FEB 23: Today is World Spay Day, when UK animal charities join forces to help spread the message to owners to get their pets neutered.
Today is World Spay Day, when UK animal charities join forces to help spread the message to owners to get their pets neutered.
Looking at cats, according to the latest PDSA PAW Report, around 70% of litters of kittens are unplanned. Many cat owners are caught out because they did not realise their cats could get pregnant at less than six months of age – while still kittens themselves – and will even mate with siblings.
If you can, book your cat in for neutering at four months old. But because of the current impact of the coronavirus pandemic on veterinary practices, many vets have had to prioritise emergency appointments, as well as changing the way they work to keep the veterinary team and clients safe. So it’s best to check with your vet as soon as you can for availability and make an appointment in advance.
As well as avoiding pregnancy, there are a number of health benefits for getting your cat neutered too. Spaying stops her from developing cancer of the ovaries or uterus. It also stops her from coming into ‘heat’ frequently which may be frustrating for her, and difficult for you to manage, to avoid pregnancy. Neutering also protects female cats against risks associated with pregnancy.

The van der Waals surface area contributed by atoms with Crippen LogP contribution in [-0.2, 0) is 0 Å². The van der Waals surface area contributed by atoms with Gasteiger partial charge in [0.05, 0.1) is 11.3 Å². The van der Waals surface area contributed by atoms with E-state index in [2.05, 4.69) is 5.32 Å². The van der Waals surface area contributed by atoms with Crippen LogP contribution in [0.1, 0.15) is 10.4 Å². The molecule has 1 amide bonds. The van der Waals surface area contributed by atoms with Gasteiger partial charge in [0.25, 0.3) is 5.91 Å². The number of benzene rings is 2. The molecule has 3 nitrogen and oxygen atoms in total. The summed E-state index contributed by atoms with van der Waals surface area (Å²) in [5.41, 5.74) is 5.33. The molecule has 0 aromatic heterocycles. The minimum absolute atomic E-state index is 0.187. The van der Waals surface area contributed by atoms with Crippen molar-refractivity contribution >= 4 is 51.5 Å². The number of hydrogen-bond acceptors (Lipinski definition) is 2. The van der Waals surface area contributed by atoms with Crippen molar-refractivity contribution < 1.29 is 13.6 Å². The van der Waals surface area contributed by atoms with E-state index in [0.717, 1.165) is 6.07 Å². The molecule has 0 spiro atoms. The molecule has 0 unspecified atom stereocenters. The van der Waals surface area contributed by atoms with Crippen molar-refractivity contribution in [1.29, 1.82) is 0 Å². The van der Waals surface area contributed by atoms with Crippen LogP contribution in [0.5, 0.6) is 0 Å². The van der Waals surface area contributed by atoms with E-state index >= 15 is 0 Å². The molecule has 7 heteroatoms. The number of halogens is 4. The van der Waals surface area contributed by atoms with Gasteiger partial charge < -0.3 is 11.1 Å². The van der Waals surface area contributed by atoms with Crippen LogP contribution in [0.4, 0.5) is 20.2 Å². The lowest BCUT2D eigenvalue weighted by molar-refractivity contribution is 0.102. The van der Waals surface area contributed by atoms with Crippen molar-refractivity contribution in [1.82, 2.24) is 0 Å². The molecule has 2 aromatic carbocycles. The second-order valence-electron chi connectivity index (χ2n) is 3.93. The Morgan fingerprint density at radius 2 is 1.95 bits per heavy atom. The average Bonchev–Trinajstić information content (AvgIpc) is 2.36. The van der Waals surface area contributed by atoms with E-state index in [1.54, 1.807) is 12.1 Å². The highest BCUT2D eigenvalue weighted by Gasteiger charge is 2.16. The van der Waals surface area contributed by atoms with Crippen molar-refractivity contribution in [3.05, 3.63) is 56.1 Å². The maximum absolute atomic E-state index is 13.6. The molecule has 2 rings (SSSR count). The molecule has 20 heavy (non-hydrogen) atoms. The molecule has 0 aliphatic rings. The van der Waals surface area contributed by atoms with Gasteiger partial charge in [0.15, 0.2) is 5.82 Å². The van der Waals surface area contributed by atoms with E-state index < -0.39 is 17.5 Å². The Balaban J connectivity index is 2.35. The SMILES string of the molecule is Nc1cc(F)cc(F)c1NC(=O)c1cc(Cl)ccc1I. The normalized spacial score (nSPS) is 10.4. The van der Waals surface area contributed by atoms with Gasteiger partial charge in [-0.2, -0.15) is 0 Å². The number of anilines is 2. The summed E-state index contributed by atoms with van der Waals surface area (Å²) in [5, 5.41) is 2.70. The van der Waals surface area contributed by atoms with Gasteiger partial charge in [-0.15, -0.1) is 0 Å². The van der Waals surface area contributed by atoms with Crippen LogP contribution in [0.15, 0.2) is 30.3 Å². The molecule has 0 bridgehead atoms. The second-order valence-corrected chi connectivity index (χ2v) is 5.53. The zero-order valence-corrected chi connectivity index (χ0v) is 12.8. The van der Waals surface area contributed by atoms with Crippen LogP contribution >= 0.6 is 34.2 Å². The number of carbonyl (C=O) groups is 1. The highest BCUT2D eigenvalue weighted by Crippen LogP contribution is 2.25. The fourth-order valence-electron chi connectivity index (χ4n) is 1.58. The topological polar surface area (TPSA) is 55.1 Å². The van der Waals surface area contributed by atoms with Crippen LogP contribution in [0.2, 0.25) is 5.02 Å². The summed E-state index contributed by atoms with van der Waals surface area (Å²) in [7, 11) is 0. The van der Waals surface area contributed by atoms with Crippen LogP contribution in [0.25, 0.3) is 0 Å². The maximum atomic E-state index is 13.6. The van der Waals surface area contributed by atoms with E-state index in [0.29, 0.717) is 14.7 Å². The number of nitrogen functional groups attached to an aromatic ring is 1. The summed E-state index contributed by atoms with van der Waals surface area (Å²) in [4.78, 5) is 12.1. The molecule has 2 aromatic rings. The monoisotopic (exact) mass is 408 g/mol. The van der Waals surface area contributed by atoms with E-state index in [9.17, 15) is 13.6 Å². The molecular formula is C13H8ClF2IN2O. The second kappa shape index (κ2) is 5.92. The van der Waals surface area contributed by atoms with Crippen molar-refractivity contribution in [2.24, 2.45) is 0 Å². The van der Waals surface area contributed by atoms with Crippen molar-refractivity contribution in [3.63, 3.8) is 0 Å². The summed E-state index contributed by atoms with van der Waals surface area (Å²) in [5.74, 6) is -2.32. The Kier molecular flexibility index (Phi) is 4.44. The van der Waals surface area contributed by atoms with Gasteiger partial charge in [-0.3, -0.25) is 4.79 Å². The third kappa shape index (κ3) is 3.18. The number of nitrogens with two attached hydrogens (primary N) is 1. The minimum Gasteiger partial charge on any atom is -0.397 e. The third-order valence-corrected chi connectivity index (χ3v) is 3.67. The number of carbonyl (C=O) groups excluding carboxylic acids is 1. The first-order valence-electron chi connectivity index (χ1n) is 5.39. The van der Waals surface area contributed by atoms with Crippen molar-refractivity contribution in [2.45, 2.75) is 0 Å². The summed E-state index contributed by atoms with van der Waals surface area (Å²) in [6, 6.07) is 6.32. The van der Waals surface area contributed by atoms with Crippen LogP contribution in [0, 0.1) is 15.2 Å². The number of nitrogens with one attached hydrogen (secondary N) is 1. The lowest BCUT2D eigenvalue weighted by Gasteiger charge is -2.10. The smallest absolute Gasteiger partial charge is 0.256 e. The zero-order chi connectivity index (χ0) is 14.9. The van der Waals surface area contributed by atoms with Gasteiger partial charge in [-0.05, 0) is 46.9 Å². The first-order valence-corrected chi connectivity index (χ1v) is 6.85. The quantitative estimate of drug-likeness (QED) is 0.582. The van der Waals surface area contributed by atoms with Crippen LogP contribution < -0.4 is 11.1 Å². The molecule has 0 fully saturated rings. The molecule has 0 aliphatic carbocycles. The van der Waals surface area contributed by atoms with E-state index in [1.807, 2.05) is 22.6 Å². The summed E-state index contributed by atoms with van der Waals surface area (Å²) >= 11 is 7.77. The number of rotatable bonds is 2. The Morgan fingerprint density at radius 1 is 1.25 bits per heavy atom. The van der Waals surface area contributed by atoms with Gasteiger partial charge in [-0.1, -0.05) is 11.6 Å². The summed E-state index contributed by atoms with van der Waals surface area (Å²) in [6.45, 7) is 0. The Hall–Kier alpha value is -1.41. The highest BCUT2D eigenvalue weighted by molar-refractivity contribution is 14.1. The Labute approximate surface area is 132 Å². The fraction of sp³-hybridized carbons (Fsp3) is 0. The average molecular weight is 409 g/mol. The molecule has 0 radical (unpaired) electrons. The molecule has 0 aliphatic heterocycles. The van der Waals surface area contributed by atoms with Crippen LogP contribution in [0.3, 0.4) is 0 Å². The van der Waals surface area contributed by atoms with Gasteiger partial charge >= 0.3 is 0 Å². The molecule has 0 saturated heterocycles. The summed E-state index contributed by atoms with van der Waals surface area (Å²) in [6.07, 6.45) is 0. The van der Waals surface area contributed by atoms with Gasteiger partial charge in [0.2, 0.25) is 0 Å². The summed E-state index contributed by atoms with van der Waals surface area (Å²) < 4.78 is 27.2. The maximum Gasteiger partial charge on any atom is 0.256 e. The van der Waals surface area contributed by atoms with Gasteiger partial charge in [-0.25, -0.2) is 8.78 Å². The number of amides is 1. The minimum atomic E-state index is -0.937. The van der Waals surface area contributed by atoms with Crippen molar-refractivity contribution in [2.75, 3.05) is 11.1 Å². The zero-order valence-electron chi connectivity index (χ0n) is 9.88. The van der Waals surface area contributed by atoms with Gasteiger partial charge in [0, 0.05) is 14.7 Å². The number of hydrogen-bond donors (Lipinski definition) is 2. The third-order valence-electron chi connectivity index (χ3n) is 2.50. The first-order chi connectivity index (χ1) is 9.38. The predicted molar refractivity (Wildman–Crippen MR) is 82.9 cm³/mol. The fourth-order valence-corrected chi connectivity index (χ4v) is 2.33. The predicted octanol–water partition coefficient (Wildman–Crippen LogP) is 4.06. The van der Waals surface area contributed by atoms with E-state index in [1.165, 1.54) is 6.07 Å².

It’s not just a girl thing: male cats that have been neutered are less likely to end up injured from fighting or stray from home. Cats are prone to injury and even infection following a fight – injuries caused as a result of fighting are a very common reason for a vet appointment. Neutering can also help protect them from catching diseases, such as FIV (feline immunodeficiency virus). They’re also less likely to mark the house with the scent by spraying smelly urine to appeal to potential female mates.